We do not forsake the wilderness. It is the place where we are tried and tested, just as Jesus. The desert Fathers wrote about the aridity of the interior environment where the perfect faith was forged. We join with them in this. We agree with James and the psalmist in this. But, we must pray that Yahweh, the God who is near, will keep us and preserve us from the fiery darts and weapons of the enemy of our soul.
There is also a part of this plea that is eschatological. We pray the God’s hand will keep us from harm in the trials and tribulations that accompany the end of the age. Jesus saw this as immanent. The Kingdom of God was breaking into time and space, the end of the age was at hand. “Father, keep us from the persecutions and oppression that is to come. Through the righteous and just testing and proving of our faith, let us stand in Your strength and faithfulness when the time comes.”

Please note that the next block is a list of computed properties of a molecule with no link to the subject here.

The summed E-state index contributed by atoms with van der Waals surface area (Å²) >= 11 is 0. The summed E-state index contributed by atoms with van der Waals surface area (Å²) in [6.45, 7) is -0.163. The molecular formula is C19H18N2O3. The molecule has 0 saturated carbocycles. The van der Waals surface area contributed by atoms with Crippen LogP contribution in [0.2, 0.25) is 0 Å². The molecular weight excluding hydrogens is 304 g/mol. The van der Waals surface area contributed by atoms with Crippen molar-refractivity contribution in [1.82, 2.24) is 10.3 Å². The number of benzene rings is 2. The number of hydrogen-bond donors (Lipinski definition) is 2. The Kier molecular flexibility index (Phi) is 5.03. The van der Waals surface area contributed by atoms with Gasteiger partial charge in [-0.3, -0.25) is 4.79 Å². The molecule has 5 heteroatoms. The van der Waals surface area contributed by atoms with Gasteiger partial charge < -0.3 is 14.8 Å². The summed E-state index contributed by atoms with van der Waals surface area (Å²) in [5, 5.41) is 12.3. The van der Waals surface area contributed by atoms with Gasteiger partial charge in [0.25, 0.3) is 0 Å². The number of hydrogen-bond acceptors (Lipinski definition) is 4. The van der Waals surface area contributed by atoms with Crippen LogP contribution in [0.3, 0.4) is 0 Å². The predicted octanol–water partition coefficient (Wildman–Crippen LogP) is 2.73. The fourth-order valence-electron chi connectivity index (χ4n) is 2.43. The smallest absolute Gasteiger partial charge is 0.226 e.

Wednesday, April 25, 2012

Abba, Forgive Us

And forgive us our debts
“Abba, forgive us the debt of sin. We cannot repay this…ever.” Most of us will stop at this point. We jump forward to Paul and claim “Justification!” But, there is more to consider here. We are indebted to Yahweh for everything. Our pray can continue, “Abba, forgive...The debt of having been formed in the womb; of being given the precious Breath of Life. The debt of childhood play and skinned knees. The debt of 1st loves and 1st heartbreaks. The debt of experiencing life with family and friends. The debt of being alone and forsaken by family and friends. All that we are and have and experience are debts that cannot be repaid.
As we forgive those who are indebted to us.
Those who have outright wronged us. Those who have taken a small piece of our life; love; soul and spent it on trivia. Those who have stepped on our toes. Those who laughed when we cried. Those who stole a piece of our innocence and left a wound that scarred and remains with us to this day. Those who have rubbed us in such a way that callouses formed. “O Lord, let Your grace be on us to let go of anything, anything, anything that stands between us and our adelphoi. Let our souls be free from any hint of bitterness that may germinate from holding on to the debts of others. As we have freely received, we do freely give.”

Tuesday, April 24, 2012